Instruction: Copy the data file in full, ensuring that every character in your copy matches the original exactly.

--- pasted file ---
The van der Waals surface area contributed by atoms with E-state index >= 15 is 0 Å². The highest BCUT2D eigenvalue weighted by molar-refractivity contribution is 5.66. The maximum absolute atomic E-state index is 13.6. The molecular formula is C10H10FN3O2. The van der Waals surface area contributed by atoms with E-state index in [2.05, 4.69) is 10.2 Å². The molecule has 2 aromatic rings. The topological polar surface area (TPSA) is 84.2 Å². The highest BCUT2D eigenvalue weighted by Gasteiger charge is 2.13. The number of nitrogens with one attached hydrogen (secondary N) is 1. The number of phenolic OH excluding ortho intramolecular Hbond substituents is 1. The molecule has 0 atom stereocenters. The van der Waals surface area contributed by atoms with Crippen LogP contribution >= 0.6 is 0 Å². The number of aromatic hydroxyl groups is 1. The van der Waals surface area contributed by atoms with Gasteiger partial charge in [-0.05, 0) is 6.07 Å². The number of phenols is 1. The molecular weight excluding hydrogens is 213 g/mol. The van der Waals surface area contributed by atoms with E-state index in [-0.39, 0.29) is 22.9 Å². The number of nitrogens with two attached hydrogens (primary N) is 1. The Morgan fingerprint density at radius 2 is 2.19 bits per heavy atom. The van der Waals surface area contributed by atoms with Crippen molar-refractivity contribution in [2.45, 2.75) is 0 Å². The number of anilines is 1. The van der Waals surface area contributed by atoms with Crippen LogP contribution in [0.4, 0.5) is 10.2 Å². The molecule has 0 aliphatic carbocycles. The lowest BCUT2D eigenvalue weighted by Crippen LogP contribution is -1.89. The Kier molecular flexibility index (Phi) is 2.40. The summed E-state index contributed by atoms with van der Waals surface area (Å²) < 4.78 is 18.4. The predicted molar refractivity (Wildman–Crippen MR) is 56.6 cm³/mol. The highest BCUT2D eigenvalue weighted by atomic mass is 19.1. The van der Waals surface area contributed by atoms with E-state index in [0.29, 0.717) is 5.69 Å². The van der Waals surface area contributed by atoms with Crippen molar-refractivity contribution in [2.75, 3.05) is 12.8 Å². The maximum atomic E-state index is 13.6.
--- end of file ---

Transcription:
The van der Waals surface area contributed by atoms with E-state index >= 15 is 0 Å². The highest BCUT2D eigenvalue weighted by molar-refractivity contribution is 5.66. The maximum absolute atomic E-state index is 13.6. The molecular formula is C10H10FN3O2. The van der Waals surface area contributed by atoms with E-state index in [2.05, 4.69) is 10.2 Å². The molecule has 2 aromatic rings. The topological polar surface area (TPSA) is 84.2 Å². The highest BCUT2D eigenvalue weighted by Gasteiger charge is 2.13. The number of nitrogens with one attached hydrogen (secondary N) is 1. The number of phenolic OH excluding ortho intramolecular Hbond substituents is 1. The molecule has 0 atom stereocenters. The van der Waals surface area contributed by atoms with Crippen LogP contribution >= 0.6 is 0 Å². The number of aromatic hydroxyl groups is 1. The van der Waals surface area contributed by atoms with Gasteiger partial charge in [-0.05, 0) is 6.07 Å². The number of phenols is 1. The molecular weight excluding hydrogens is 213 g/mol. The van der Waals surface area contributed by atoms with E-state index in [-0.39, 0.29) is 22.9 Å². The number of nitrogens with two attached hydrogens (primary N) is 1. The Morgan fingerprint density at radius 2 is 2.19 bits per heavy atom. The van der Waals surface area contributed by atoms with Crippen molar-refractivity contribution in [2.45, 2.75) is 0 Å². The number of anilines is 1. The van der Waals surface area contributed by atoms with Crippen LogP contribution in [0.4, 0.5) is 10.2 Å². The molecule has 0 aliphatic carbocycles. The lowest BCUT2D eigenvalue weighted by Crippen LogP contribution is -1.89. The Kier molecular flexibility index (Phi) is 2.40. The summed E-state index contributed by atoms with van der Waals surface area (Å²) < 4.78 is 18.4. The predicted molar refractivity (Wildman–Crippen MR) is 56.6 cm³/mol. The highest BCUT2D eigenvalue weighted by atomic mass is 19.1. The van der Waals surface area contributed by atoms with E-state index in [0.29, 0.717) is 5.69 Å². The van der Waals surface area contributed by atoms with Crippen molar-refractivity contribution in [2.75, 3.05) is 12.8 Å². The maximum atomic E-state index is 13.6.